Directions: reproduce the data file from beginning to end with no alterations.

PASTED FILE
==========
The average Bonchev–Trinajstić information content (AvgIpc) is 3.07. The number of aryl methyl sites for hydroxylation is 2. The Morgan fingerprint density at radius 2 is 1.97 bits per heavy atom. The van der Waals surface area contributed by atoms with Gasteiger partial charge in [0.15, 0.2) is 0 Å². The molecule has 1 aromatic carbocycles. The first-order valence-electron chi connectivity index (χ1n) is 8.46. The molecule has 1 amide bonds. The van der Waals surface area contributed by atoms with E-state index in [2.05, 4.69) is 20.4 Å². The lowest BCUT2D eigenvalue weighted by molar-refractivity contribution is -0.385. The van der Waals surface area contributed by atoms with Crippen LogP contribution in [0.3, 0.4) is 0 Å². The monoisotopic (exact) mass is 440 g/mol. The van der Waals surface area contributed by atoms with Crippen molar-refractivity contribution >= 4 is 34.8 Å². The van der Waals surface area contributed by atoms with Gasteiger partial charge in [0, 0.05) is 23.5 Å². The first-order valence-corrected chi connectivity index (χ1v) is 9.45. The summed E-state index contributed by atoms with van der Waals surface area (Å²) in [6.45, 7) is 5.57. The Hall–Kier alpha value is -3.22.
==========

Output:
The average Bonchev–Trinajstić information content (AvgIpc) is 3.07. The number of aryl methyl sites for hydroxylation is 2. The Morgan fingerprint density at radius 2 is 1.97 bits per heavy atom. The van der Waals surface area contributed by atoms with Gasteiger partial charge in [0.15, 0.2) is 0 Å². The molecule has 1 aromatic carbocycles. The first-order valence-electron chi connectivity index (χ1n) is 8.46. The molecule has 1 amide bonds. The van der Waals surface area contributed by atoms with E-state index in [2.05, 4.69) is 20.4 Å². The lowest BCUT2D eigenvalue weighted by molar-refractivity contribution is -0.385. The van der Waals surface area contributed by atoms with Crippen LogP contribution in [0.3, 0.4) is 0 Å². The monoisotopic (exact) mass is 440 g/mol. The van der Waals surface area contributed by atoms with Crippen molar-refractivity contribution >= 4 is 34.8 Å². The van der Waals surface area contributed by atoms with Gasteiger partial charge in [0, 0.05) is 23.5 Å². The first-order valence-corrected chi connectivity index (χ1v) is 9.45. The summed E-state index contributed by atoms with van der Waals surface area (Å²) in [6.45, 7) is 5.57. The Hall–Kier alpha value is -3.22.